What I did NOT know--honest!--is that the series is known for a certain moist-and-meaty depiction of sexuality, earning it a legendary titter-worthiness among teens and young adults. I spent some time looking at series reviews after I had finished three of the six books (trying to decide after the rather irritating third book whether I should bother to continue), and at least one reviewer reminded us that the sex scenes are not too big a part of the whole story, not least because you have to wade through some 900 pages before you even get to the first of them. But then Auel has left her mark on the world of sex writing, having apparently invented such terms as "throbbing manhood" and "warm, moist folds" and many other seeming-staples of soft-core porn. The first time these scenes flash before us it is in the service of the story, but then they become a bit distracting and superfluous.
Or so it seems to my superannuated self. I find myself skipping tracks that seem to have been inserted, like a drop-in addendum, from the last encounter and the one before that and so on. (The skeevy vibe is not helped by the narrator, one Sandra Burr, sounding very like one's grandma reading the Penthouse Forum aloud to you.)
However cloying and repetitive, this remains a pretty small part of the narrative. What IS fascinating, and what I think many people would find resonating, is the close-up look at what life is like when there is nothing to do with our time but to LIVE. The business of procuring food and shelter in this setting, especially when traveling, is a full-time job and something very far removed from modern life. And Auel has done a good job of showing us what skills are needed and how one might excel at things I've never even thought about. Ayla is given a great problem-solving brain, and we are shown the kinds of dilemmas a pre-historic person might have faced and shown how we might have solved these issues. I've done almost no camping--none whatsoever in over 35 years--so this survivalism is probably further from my daily consciousness than it is for some. But the idea of wandering a vast, virgin continent and foraging and hunting and finding uses for its resources has a distinct appeal.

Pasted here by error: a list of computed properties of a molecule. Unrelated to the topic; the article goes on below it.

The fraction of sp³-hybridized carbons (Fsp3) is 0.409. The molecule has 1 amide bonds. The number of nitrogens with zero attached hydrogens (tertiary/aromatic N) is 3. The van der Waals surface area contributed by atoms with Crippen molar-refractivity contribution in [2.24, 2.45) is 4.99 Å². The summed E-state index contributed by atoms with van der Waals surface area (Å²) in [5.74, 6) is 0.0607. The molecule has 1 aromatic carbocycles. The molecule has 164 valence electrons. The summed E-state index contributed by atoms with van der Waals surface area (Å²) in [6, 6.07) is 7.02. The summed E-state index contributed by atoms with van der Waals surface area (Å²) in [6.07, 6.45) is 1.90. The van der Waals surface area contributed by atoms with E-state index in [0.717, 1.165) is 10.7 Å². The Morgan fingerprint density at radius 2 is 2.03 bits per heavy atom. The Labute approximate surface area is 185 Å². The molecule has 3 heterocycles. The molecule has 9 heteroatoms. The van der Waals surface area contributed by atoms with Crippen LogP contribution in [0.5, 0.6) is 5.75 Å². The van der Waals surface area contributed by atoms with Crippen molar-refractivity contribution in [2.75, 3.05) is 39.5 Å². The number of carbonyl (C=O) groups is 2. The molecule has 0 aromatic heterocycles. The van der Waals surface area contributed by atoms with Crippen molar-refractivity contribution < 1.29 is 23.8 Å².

Auel spends a fair bit of time talking about both Clan and Cro-Magnon interaction with "the spirit world," another detail that is perhaps supported by archeological artifacts. But all the talk of "totems" and the homages paid to the "Earth Mother" and such naturally make one wonder. It's hard for me to wrap my head around what advantage would have been gained in the ancestral environment to ascribe meaning and intent to things that did not have that meaning. How does believing something that's simply not true help the organism? Indeed, I'm probably spring-loaded to see this as a detriment, a diversion that takes resources away from survival, and Auel takes no pains to explain how these beliefs might have aided survival. But to the extent that Auel's depictions are true, they must have aided survival. It seems like survival for early humans was much more a razor's-edge proposition than it is in modern times, and anything that posed a burden may have meant the difference between survival and extinction. The fact that we're here to speculate about it makes me think my instincts are wrong, but I can't see how. Anyway, it's another thing to chew on.
Even apart from the groan-worthy depictions of sexuality, I can see why teens and young adults might be drawn to the books. They are written in a very simplistic and straightforward style. Everything moves at a glacial pace and the plotting seems wooden and stale. (In between the last book and the current one, I listened to William Boyd's Ordinary Thunderstorms and was shocked at its comparative sophistication. I hope the brain cells are not permanently lost.) But the grand sweep of the adventure overcomes this. We come to identify with the feisty, extraordinary woman and I find myself eager to follow her ongoing adventures--even as I skip over the tawdry with an eye roll.
I'm currently about halfway through the fourth book, and my sense is that she has spoken her piece at this point. Now we're just muddling along with standard plotting. But having invested some 70 hours in the story to this point, it'll take some real bungling to keep me from seeing it through. Stay tuned.